Thursday, July 14, 2005

Disabled staff wins over critics at pizzeria

PUBLICATION: The Ottawa Citizen
DATE: 2005.07.14
BYLINE: Bruce Johnston
SOURCE: The Daily Telegraph


Disabled staff wins over critics at pizzeria: The waiters with Down syndrome have helped break down age-old prejudices, writes Bruce Johnston in Rome.


A pizzeria employing waiters with Down syndrome has defied the critics and turned into a runaway success.

At first glance the Locanda dei Girasoli, in Rome's working class Tuscolano district, could be one of any of a number of colourful and chaotic eateries.

Apart from the better-than-average food that it serves, the only difference is that its waiters, Valerio, Claudio and Viviana, all evidently have Down syndrome. Yet until recently, the Locanda was doing anything but good business.

Residents in a city notorious for its age-old prejudices were put off by the prospect of disabled waiters.

"Early on, some people who had already sat down would get up and walk out when they saw it was a Down person who was serving," said Sergio Paladini, 53, a founder of the project. "It didn't happen every day, of course, but still it hurt."

Mr. Paladini and his wife, Agostina, became involved to give their Down son, Valerio, "a purpose in life." With seven partners, including the waiters, they formed a co-operative to run the 100-seat restaurant. None had experience in the industry.

In March, four years after opening, the co-op decided to close it because of repeated losses and the demands of holding down daytime jobs while running the restaurant at night.

The pizzeria was rescued by the left-wing city hall. Overnight it found new investors and staff in the form of committed co-operatives to ease the strain on the parents. Soon it will move into bigger premises and employ up to 20 people with Down syndrome.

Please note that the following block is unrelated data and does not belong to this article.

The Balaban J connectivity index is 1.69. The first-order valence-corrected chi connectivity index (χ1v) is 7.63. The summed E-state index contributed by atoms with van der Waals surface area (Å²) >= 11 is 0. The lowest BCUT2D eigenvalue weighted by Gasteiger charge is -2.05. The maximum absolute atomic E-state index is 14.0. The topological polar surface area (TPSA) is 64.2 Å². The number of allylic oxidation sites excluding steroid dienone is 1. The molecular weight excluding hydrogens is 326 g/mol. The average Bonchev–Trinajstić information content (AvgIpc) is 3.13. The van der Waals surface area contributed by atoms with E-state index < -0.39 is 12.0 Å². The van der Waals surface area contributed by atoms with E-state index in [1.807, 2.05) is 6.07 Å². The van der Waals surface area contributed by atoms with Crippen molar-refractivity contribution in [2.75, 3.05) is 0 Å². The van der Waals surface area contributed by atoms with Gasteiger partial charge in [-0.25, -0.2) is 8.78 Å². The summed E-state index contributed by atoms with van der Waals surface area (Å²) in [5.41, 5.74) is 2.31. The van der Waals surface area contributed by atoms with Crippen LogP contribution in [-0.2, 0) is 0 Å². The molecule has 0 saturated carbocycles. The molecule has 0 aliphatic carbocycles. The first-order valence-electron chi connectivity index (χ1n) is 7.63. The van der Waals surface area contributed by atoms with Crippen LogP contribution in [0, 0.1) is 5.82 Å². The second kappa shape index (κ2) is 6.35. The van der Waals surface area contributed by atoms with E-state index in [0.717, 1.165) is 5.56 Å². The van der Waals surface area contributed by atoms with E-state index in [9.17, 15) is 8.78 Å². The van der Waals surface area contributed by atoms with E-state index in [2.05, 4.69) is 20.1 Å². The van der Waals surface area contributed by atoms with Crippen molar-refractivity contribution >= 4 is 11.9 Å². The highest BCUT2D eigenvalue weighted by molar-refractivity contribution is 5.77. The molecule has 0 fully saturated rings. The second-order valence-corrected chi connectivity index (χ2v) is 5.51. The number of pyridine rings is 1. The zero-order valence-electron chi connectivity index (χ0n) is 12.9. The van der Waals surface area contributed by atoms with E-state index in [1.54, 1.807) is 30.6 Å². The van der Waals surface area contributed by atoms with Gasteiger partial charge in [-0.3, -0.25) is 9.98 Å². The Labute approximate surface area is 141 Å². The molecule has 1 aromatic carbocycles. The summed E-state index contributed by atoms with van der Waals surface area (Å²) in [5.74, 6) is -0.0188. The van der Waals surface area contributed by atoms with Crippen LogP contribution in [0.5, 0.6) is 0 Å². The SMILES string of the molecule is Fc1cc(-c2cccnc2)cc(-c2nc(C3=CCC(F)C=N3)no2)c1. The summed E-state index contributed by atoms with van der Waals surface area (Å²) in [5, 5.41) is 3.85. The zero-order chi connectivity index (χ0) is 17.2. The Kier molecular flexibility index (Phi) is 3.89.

A regular clientele has finally been established and, although many customers are attracted by the glowing reports of the food, the main draw is the staff. Valerio, 25, exuded a confident and cheerful air as he moved effortlessly through the tables, serving customers with aplomb.

"The Down waiters can also work in the kitchen, and turn out a cracking pizza, since they've been trained to do all this at school," said Mr. Paladini.

"But they prefer the human contact that comes with waiting on tables. When some regulars arrive, the kids greet them with a huge embrace -- something typical of people with Down syndrome.

"Not everyone can take this kind of thing, of course. But these days we have few problems with people reacting badly to being served by a disabled person. Things in Italy are finally changing.''


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